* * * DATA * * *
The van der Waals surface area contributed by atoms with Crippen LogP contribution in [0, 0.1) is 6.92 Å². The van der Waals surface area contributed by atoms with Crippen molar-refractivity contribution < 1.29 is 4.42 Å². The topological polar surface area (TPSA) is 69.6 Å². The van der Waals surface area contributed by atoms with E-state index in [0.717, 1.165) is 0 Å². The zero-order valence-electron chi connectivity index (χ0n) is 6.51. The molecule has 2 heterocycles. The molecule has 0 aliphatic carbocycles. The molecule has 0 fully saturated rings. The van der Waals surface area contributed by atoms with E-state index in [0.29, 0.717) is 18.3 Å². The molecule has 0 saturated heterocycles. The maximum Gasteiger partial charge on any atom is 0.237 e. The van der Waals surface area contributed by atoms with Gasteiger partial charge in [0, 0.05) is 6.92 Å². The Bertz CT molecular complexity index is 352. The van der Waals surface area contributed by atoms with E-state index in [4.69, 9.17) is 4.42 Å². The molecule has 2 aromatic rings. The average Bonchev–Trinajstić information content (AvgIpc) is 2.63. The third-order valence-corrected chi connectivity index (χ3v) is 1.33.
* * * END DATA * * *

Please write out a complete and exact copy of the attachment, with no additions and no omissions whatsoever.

The van der Waals surface area contributed by atoms with Crippen LogP contribution in [0, 0.1) is 6.92 Å². The van der Waals surface area contributed by atoms with Crippen molar-refractivity contribution < 1.29 is 4.42 Å². The topological polar surface area (TPSA) is 69.6 Å². The van der Waals surface area contributed by atoms with E-state index in [0.717, 1.165) is 0 Å². The zero-order valence-electron chi connectivity index (χ0n) is 6.51. The molecule has 2 heterocycles. The molecule has 0 aliphatic carbocycles. The molecule has 0 fully saturated rings. The van der Waals surface area contributed by atoms with E-state index in [0.29, 0.717) is 18.3 Å². The molecule has 0 saturated heterocycles. The maximum Gasteiger partial charge on any atom is 0.237 e. The van der Waals surface area contributed by atoms with Gasteiger partial charge in [0, 0.05) is 6.92 Å². The Bertz CT molecular complexity index is 352. The van der Waals surface area contributed by atoms with E-state index in [4.69, 9.17) is 4.42 Å². The molecule has 2 aromatic rings. The average Bonchev–Trinajstić information content (AvgIpc) is 2.63. The third-order valence-corrected chi connectivity index (χ3v) is 1.33.